What’s the Score Now?

What’s the Score Now? is an expanded publication on scores and notation systems employed in contemporary dance and performance practices from the turn of the millennium up to 2005. It’s the first publication in the framework of Oral Site.

Antonia Baehr on Scores

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Jonathan Burrows on Scores

Both Sitting Duet (2002)
Both Sitting Duet is a duet made and performed by the choreographer Jonathan Burrows and the composer Matteo Fargion. The piece is performed sitting down, and both performers have their own notebook on the floor before them, visible to the audience. You will find here copies of both performer’s scores, one written in classical musical notation and the other as a series of written numbers. These scores are placed at the feet of the performers and read throughout the performance. Both Sitting Duet is a direct translation, of the violin and piano piece For John Cage by the American composer Morton Feldman.

—> More: An annotated interview of choreographer Jonathan Burrows by Myriam Van Imschoot, April 14 2005.

Vincent Dunoyer on Scores

The score of Solos for Others (2003), with an audio-comment by Vincent Dunoyer.

Thomas Lehmen on Scores

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With this simple example of how we have to compose ourselves when having a conversation that I use a lot to see and to be seen, to appear to be listening at the same time of the actual effort to listen, in the sense that if I want to really listen to you it might be distracting to look at you, but that’s not that acceptable to not take the choreographic pattern of showing our attention to each other.

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Amos Hetz on Scores

Unpublished text The notated Gesture (Amos Hetz, 2010), with illustrations of scores and drawings.

Myriam Gourfinck

Glossolalie (1999)

This is the first page of the score of Glossolalie. Glossolalie was a solo made for dancer Jérôme Bel. The structure of the performance was written very fast by Myriam Gourfinck and the precise instructions are aleatory decided on the evening itself. The solo was intended to give shpae to Jérôme Bel’s very personal language.

Kill The King (2005)

This is a score that was printed and layed out on the floor, visible to the audience and the solo performer, during the performance. The score is derived from Laban notation

—> More: The score of Glossolalie, annotated and audio-commented by Myriam Gourfinck.

Lisa Nelson on Scores

An interview of Lisa Nelson by Myriam Van Imschoot (29 March 2005). The interview has perforated subtitles.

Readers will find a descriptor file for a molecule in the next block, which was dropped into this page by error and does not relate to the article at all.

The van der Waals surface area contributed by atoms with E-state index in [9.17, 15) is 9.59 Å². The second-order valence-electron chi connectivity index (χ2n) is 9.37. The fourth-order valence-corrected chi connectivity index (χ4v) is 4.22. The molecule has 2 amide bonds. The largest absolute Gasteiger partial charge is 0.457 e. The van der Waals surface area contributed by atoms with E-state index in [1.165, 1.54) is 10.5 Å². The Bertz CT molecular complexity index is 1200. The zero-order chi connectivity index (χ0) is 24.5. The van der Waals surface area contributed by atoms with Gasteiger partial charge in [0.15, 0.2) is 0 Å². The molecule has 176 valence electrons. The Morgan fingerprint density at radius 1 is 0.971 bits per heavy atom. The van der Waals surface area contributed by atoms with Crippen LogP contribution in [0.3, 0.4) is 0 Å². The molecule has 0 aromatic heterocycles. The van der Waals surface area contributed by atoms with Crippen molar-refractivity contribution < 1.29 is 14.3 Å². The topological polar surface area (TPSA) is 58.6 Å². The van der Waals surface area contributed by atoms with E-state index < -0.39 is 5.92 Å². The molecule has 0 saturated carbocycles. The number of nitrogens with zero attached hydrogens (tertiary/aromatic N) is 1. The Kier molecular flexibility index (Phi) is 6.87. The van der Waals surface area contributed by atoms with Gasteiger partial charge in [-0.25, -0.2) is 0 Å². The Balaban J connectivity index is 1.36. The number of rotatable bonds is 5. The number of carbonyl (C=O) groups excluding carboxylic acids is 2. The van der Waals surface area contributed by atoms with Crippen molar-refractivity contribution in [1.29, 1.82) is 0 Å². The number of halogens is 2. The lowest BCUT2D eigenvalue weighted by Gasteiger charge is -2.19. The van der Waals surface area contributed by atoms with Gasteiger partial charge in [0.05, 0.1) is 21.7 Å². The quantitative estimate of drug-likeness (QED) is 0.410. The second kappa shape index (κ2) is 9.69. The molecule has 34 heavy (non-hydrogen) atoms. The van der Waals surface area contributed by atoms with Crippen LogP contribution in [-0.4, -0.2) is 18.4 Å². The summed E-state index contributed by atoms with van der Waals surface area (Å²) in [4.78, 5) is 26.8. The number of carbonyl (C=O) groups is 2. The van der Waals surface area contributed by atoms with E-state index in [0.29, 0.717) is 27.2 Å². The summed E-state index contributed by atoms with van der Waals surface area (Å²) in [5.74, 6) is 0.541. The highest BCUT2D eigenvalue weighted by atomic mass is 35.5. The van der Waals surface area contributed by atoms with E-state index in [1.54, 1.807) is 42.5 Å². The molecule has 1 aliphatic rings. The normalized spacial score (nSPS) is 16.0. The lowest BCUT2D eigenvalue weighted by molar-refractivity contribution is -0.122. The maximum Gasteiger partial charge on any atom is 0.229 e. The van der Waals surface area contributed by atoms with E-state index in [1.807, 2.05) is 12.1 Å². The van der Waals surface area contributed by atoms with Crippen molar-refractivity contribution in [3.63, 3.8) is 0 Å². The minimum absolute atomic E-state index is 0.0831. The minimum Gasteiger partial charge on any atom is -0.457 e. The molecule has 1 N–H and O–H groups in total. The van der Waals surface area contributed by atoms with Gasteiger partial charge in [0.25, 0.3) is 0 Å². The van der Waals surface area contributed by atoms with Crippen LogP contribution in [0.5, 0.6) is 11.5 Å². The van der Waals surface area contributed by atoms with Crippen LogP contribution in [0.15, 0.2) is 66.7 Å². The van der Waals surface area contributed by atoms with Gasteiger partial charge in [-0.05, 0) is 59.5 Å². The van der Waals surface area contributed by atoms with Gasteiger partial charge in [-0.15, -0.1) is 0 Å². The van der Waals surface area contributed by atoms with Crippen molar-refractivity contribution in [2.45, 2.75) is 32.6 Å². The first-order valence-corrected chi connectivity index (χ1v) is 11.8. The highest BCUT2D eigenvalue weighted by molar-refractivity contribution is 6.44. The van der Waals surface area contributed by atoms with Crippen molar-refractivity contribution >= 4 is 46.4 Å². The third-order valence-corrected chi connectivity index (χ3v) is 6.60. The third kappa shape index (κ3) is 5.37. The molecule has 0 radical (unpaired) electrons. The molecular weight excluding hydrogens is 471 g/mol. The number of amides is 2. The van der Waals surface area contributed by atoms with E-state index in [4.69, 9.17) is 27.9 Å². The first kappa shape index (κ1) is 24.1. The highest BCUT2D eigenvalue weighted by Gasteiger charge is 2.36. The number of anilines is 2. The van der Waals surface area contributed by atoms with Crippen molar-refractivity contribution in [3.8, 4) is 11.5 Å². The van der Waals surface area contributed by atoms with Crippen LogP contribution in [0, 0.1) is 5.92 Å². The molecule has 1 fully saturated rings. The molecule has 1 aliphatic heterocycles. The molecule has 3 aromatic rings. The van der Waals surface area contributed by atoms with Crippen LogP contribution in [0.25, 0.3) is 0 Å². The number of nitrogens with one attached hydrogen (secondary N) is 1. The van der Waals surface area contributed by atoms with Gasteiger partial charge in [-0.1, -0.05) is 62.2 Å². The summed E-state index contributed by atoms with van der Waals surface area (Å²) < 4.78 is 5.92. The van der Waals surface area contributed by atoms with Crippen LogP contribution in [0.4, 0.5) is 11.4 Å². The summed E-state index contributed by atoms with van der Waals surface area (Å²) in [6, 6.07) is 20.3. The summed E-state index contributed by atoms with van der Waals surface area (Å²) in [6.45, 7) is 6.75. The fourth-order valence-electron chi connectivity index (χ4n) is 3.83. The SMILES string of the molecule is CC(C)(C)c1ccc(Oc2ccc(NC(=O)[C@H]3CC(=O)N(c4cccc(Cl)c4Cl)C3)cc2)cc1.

Thierry De Mey on Scores

Examples of scores for Anne Theresa De Keersmaeker, with an audio-comment by Thierry De Mey.

William Forsythe on Scores

The score of Tiepolo


What’s the score now goes back to a special edition on scores and notations in Multitudes (nr. 21, Spring 2005), a French political, philosophical and cultural journal. Curators Myriam Van Imschoot and Ludovic Burel published in that context a selection of visual materials (scores, working materials, and notation examples by different choreographers) and Van Imschoot’s essay ‘Rests in Pieces’ on the theme of scores. At the time it honed a resurgent interest in scores, as such manifested itself in the prolific work of artists and choreographers, in search of new forms of collaboration, composition, working methods and politics of spectatorship. Several demands for republication of the Multitudes’ score special over the years, may testify to the fact that their is an ongoing interest in the theme of scores. This motivated the choice to make What’s the score now the first expanded publication for Oral Site.

What’s the score now is an expanded publication, because it not only republishes the original ‘special’ that appeared in Multitudes together with more visuals and translations of the core-essay Rests in Pieces (next to French, English, Portuguese and soon to come Spanish versions). Above all, it publishes for the first time the interviews that were conducted in 2005 with 10 artists in the field of score-based performance work. Antonia Baehr, Vincent Dunoyer, William Forsythe, Jonathan Burrows & Matteo Fargion, Thomas Lehmen, Myriam Gourfink, Thierry De Mey, Lisa Nelson and Amos Hetz played a vital role during the preparation for the Multitudes issue. Originally, not meant for publication, the release of this research material, more than 6 years later, now gives insight in the intentions, motivations and concerns of the artists and in some distinctive approaches to score and notation practice in the field.

What’s the score now is a multimodal document that makes text, visuals and sound converge.

A couple of notes on the interviews

Since most of the interviews happened at home or in the archives of the interviewees, there is a concreteness to the conversations. The first purpose of the interviews was to select ‘scores’ to be published in Multitudes while developing an understanding of their use. The editors and artists browsed through the archives, handling the objects and documents. This zoom quality (from the concreteness to larger concerns) not always make the interviews an easy ‘read’ or ‘listen’, a challenge the editors of Oral Site have tried to meet with providing more contextualisation, annotation, illustration and extra bonus like new additions of interview sections.

One reason to publish rather raw material is to break open the usual formats of polished public discourse. Also, furnishing the interview material allows the visitor to arrive at alternative conclusions other than those drawn in the essay of Van Imschoot. It’s a refracturing of the subject and topic, by way of exposing the genealogy of ideas and providing research materials as building blocks within.